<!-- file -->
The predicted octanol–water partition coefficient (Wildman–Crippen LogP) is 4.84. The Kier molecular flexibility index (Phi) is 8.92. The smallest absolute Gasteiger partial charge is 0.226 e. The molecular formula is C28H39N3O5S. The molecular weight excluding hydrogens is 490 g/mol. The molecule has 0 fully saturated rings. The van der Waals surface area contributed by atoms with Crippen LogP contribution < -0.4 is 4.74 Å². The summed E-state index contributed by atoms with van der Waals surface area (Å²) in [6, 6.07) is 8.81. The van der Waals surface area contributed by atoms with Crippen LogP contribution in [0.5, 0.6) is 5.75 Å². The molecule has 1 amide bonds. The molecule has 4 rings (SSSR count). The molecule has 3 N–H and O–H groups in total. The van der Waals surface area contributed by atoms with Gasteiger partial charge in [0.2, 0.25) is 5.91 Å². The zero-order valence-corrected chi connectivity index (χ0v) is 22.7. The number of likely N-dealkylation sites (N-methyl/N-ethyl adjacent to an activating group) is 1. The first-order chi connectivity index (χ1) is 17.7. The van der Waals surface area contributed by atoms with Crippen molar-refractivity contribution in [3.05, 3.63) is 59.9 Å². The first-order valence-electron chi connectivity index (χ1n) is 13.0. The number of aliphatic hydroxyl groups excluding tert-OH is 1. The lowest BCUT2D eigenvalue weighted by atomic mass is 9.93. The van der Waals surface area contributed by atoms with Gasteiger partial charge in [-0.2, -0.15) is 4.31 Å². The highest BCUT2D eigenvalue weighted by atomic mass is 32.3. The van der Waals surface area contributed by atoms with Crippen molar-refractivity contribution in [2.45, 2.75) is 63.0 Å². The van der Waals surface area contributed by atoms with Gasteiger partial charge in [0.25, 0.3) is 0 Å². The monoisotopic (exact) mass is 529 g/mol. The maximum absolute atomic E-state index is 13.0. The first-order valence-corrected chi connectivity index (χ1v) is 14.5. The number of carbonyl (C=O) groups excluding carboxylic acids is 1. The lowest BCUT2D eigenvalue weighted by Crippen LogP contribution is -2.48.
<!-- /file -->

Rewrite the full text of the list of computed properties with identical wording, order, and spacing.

The predicted octanol–water partition coefficient (Wildman–Crippen LogP) is 4.84. The Kier molecular flexibility index (Phi) is 8.92. The smallest absolute Gasteiger partial charge is 0.226 e. The molecular formula is C28H39N3O5S. The molecular weight excluding hydrogens is 490 g/mol. The molecule has 0 fully saturated rings. The van der Waals surface area contributed by atoms with Crippen LogP contribution < -0.4 is 4.74 Å². The summed E-state index contributed by atoms with van der Waals surface area (Å²) in [6, 6.07) is 8.81. The van der Waals surface area contributed by atoms with Crippen LogP contribution in [0.5, 0.6) is 5.75 Å². The molecule has 1 amide bonds. The molecule has 4 rings (SSSR count). The molecule has 3 N–H and O–H groups in total. The van der Waals surface area contributed by atoms with Gasteiger partial charge in [0.2, 0.25) is 5.91 Å². The zero-order valence-corrected chi connectivity index (χ0v) is 22.7. The number of likely N-dealkylation sites (N-methyl/N-ethyl adjacent to an activating group) is 1. The first-order chi connectivity index (χ1) is 17.7. The van der Waals surface area contributed by atoms with Crippen molar-refractivity contribution in [3.05, 3.63) is 59.9 Å². The first-order valence-electron chi connectivity index (χ1n) is 13.0. The number of aliphatic hydroxyl groups excluding tert-OH is 1. The lowest BCUT2D eigenvalue weighted by atomic mass is 9.93. The van der Waals surface area contributed by atoms with Gasteiger partial charge in [-0.2, -0.15) is 4.31 Å². The highest BCUT2D eigenvalue weighted by atomic mass is 32.3. The van der Waals surface area contributed by atoms with Crippen molar-refractivity contribution in [2.45, 2.75) is 63.0 Å². The van der Waals surface area contributed by atoms with Gasteiger partial charge in [0.25, 0.3) is 0 Å². The monoisotopic (exact) mass is 529 g/mol. The maximum absolute atomic E-state index is 13.0. The first-order valence-corrected chi connectivity index (χ1v) is 14.5. The number of carbonyl (C=O) groups excluding carboxylic acids is 1. The lowest BCUT2D eigenvalue weighted by Crippen LogP contribution is -2.48.